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After a number of years essentially ‘winging it’ when it came to training for 24 Hours in the Old Pueblo, it hadn’t really occurred to me to engage a coach. Much like bike fit, if -like me- you’ve been riding and even racing for over 20 years, you just kind of know how to train, right?
A trick question, obviously. When my race partner Alex suggested talking to Tom Jones at JBV Coaching, I was intrigued- and a bit worried. After all, I ride because cycling is fun. And training -actually training- didn’t sound like much fun at all. Our first meeting with Tom put most of my fears to rest- in addition to an impressive resume as a coach, racer, physicist, and mechanic, Tom is also a nice guy. While we won’t give away any of his trade secrets, go beyond the fold to find out what we’ve learned so far…
The most important thing that Tom has done -and done since our first meeting- is listen. As a coach, his role is to help riders achieve their goals. If those goals aren’t understood or the path to meeting them isn’t compatible with the rider’s schedule or lifestyle, its not going to work. Though I left our first meeting with some good tips, recipe suggestions, and exercises, the real goal was for Tom to suss out Alex and my goals and schedules in order to put together a six-week training plan.
Though I’ve historically been good at ramping up the saddle hours leading up to my solo and duo 24 hour races, Tom felt that I was neglecting power work. The idea is that upping my workout intensity and frequency over previous years’ would allow me to teach my body to recover quickly without running myself into the ground on regular 4-6 hour singlespeed rides.
Overall, Tom has been responsive to our feedback and to my variable travel schedule. He’s taken the time to respond in depth to my questions and has been willing to push back on my requests (usually for more hours and fewer intervals) when he feels that they would be counterproductive.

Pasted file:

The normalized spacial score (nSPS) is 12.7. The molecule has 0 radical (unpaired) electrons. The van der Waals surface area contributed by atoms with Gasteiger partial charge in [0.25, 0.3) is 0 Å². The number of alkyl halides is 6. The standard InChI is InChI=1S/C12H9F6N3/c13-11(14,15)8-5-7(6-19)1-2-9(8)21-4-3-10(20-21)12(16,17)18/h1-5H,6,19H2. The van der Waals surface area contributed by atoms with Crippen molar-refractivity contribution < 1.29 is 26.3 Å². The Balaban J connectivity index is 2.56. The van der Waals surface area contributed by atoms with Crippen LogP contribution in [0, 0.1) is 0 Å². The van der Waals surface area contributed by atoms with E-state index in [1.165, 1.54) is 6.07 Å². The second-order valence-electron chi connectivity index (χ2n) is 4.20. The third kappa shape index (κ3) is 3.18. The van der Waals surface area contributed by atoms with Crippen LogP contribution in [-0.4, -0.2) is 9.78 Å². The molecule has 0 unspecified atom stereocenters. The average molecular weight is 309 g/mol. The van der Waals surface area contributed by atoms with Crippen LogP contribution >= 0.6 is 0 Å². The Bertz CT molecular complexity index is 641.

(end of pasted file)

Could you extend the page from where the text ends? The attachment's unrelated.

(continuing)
Is it working? I am feeling stronger than we have in the past, and I’m able to do intervals that I’d never even considered in the past and my average speeds on Albuquerque’s notorious “fingers” ride have been startling. Next weekend is our last, long shakedown ride before the race- a 70+ mile dirt road epic. I’ll have a better handle on our chances then. My guess? It’ll go well.
I met Tom Jones at local cyclocross races when I was first starting to race. As a young’un and newbie to cyclocross I was awed by the JBV Coaching’s staff’s approachability and small words of advice. The small group of elite racers that make up JBV Coaching welcomed and engaged me immediately, helping to improve my fitness and techniques. Overall, just a great group of guys who love to ride bikes fast and help others do the same. I have watched several of my friends achieve the next level as road/cross racers while still maintaining their lives and jobs. Intrigued I convinced Marc, to set up a training plan with JBV Coach Tom Jones.
As with Marc I ride/race because it is fun and is not work, so the idea of being on a schedule for my rides worries me. However after working with Tom’s custom made training schedule it has given me an excuse to ride the bike, and feels like it is making me stronger. Tom has been very receptive to make changes in my training plan to allow time for my move to Flagstaff, AZ within the next few weeks. More importantly I am recovering from my rides faster. My legs are not staying sore for days on end after my normal self induced training for the endurance races.
This January I am feeling stronger and am in better shape than I have been in the past. Like Marc pointed out, our epic shake down ride is only a week away. We will see how our time this year stacks up against years past. As long as there are no mechanicals and the weather is just slightly better than horrible, we will be able to smash our time and distance record. (At least that is the plan)